Notre Dame’s memorable season ends with heartbreaking loss
SOUTH BEND, Ind. (AP) – Notre Dame spent the season trying to rewrite history. In the end, though, the Fighting Irish couldn’t repeat the school’s history of big upsets.
The Fighting Irish came tantalizing close, though, leading No. 1 Kentucky through much of the second half before falling 68-66 late Saturday night.
“It’s tough. Just to be so close to making history, from doing something so special and just like that it’s over,” said guard Jerian Grant, who missed a rushed 3-pointer from the corner at the buzzer.
Despite the heartbreaking loss, the season will go down as one of the best in Notre Dame history. The Fighting Irish came up a victory short of making it to the Final Four for just the second time in school history.
“We’ve done some things that haven’t been done in a long time,” team captain Pat Connaughton said.
The Irish (32-6), picked in the preseason to finish seventh in the Atlantic Coast Conference, bounced back from a 15-17 record to win 17 more games than last season, the best turnaround in school history, They won a conference title for the first time in school history. The Irish fell a win shy of the school record for victories set 106 years ago, became the first Notre Dame squad in 26 years not to lose consecutive games and advanced to the Elite Eight for the first time since 1979.
“It was a special season. A real special group of guys. We won a lot of big games,” guard Steve Vasturia said.
Notre Dame has been known more in basketball for great moments than great seasons. There was Austin Carr scoring 46 points to lead the Irish to an 89-82 victory in 1971 over top-ranked UCLA, which went on to win its fifth straight NCAA title. In 1977 the Irish beat top-ranked San Francisco to end a 29-game winning streak. The greatest moment was in 1974 when the second-ranked Irish finished with a 12-0 run to upset No. 1 UCLA and end the Bruins’ 88-game winning streak.
But this year’s team had more than a moment. The Irish beat North Carolina and Duke twice each, and also beat Michigan State, Butler and Wichita State. They won six conference road games for the first time in school history. They rallied from 18 points down at North Carolina State to beat the Wolfpack in overtime and used a 26-3 run to beat UNC in the ACC championship game.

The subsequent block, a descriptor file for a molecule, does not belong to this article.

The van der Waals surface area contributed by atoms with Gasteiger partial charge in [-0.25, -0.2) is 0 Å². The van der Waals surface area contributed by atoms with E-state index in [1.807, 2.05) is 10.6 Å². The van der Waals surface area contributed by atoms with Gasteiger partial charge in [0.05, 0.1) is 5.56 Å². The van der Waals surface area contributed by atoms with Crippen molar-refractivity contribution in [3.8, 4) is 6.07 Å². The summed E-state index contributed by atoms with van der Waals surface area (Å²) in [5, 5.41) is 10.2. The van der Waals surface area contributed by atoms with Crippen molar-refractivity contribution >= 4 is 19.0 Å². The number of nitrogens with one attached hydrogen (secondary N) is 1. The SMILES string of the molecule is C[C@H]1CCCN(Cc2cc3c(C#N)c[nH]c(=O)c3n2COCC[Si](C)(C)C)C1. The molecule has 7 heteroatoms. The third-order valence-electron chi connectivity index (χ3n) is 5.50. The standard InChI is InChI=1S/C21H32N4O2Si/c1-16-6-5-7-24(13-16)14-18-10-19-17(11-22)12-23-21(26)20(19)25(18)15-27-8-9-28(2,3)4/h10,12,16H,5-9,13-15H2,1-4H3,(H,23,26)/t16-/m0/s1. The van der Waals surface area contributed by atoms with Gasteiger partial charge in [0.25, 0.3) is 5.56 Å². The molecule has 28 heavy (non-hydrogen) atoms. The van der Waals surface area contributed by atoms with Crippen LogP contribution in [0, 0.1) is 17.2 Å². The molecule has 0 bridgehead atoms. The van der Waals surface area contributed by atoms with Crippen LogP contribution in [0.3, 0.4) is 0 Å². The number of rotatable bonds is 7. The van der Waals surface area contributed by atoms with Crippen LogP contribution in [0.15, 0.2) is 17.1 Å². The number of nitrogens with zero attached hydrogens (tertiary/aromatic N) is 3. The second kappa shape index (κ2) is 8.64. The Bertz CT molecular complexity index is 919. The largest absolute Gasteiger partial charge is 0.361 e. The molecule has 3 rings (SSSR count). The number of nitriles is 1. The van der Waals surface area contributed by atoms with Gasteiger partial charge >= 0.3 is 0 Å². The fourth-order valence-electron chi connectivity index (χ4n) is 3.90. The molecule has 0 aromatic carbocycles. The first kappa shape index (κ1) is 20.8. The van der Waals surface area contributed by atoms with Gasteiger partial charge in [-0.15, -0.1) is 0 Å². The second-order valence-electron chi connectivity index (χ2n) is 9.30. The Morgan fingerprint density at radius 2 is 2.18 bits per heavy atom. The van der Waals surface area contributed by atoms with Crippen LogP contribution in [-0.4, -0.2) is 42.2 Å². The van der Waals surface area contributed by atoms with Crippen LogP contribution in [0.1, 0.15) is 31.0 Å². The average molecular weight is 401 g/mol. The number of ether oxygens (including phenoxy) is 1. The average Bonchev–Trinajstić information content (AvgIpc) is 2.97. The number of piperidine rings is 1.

“You can’t look at one thing you will remember the most,” Connaughton said. “You will remember it all as a whole.”
This season also ended criticism that coach Mike Brey’s teams couldn’t win in the postseason. The Irish had lost in the opening NCAA Tournament game four times and three times in the second game and had advanced to the regional semifinal just once before this season.
The team will be most remembered for how Connaughton and Grant helped build a special chemistry after a divisive season in 2013-14 following Grant’s suspension for a semester for what he called an academic mistake.
“Those two guys are big-time winners, and man, have they left a mark for the young guys in our program,” Brey said.
The Irish lose Connaughton and Grant, but junior Zach Auguste and sophomores Demetrius Jackson and Vasturia return, as do forwards V.J. Beachem and Bonzie Colson. Next year’s team will have a hard time matching this season, but Brey is optimistic.
“You’ve got a nice nucleus of guys that were a big part of a heck of a year, so I really hope that’s something for us to build on,” he said. “I’m excited about moving forward with that group.”